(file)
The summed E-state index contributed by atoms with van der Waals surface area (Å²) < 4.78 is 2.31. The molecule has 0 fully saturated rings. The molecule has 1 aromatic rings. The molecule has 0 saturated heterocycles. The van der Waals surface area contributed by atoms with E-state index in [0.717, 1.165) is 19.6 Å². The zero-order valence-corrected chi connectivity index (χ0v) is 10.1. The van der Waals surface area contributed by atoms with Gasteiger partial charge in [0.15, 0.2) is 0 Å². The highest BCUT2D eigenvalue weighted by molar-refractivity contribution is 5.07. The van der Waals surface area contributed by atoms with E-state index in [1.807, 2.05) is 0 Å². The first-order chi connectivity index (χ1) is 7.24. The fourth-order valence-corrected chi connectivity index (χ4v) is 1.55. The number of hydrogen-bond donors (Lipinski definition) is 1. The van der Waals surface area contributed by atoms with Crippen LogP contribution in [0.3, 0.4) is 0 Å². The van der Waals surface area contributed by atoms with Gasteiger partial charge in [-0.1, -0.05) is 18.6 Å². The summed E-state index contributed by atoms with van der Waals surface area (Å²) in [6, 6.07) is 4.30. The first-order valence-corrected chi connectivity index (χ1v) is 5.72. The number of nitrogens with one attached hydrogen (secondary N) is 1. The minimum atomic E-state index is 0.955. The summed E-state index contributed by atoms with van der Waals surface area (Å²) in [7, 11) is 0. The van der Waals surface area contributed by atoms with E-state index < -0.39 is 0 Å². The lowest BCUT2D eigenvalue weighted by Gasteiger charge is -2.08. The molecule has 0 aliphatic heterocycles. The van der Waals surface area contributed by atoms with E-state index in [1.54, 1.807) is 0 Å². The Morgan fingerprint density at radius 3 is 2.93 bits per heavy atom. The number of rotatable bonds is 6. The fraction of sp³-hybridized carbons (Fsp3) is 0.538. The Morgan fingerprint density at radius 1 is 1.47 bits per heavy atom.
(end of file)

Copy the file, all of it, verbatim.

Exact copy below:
The summed E-state index contributed by atoms with van der Waals surface area (Å²) < 4.78 is 2.31. The molecule has 0 fully saturated rings. The molecule has 1 aromatic rings. The molecule has 0 saturated heterocycles. The van der Waals surface area contributed by atoms with E-state index in [0.717, 1.165) is 19.6 Å². The zero-order valence-corrected chi connectivity index (χ0v) is 10.1. The van der Waals surface area contributed by atoms with Gasteiger partial charge in [0.15, 0.2) is 0 Å². The highest BCUT2D eigenvalue weighted by molar-refractivity contribution is 5.07. The van der Waals surface area contributed by atoms with E-state index in [1.807, 2.05) is 0 Å². The first-order chi connectivity index (χ1) is 7.24. The fourth-order valence-corrected chi connectivity index (χ4v) is 1.55. The number of hydrogen-bond donors (Lipinski definition) is 1. The van der Waals surface area contributed by atoms with Crippen LogP contribution in [0.3, 0.4) is 0 Å². The van der Waals surface area contributed by atoms with Gasteiger partial charge in [-0.1, -0.05) is 18.6 Å². The summed E-state index contributed by atoms with van der Waals surface area (Å²) in [6, 6.07) is 4.30. The first-order valence-corrected chi connectivity index (χ1v) is 5.72. The number of nitrogens with one attached hydrogen (secondary N) is 1. The minimum atomic E-state index is 0.955. The summed E-state index contributed by atoms with van der Waals surface area (Å²) in [7, 11) is 0. The van der Waals surface area contributed by atoms with E-state index < -0.39 is 0 Å². The lowest BCUT2D eigenvalue weighted by Gasteiger charge is -2.08. The molecule has 0 aliphatic heterocycles. The van der Waals surface area contributed by atoms with E-state index in [1.54, 1.807) is 0 Å². The Morgan fingerprint density at radius 3 is 2.93 bits per heavy atom. The number of rotatable bonds is 6. The fraction of sp³-hybridized carbons (Fsp3) is 0.538. The Morgan fingerprint density at radius 1 is 1.47 bits per heavy atom.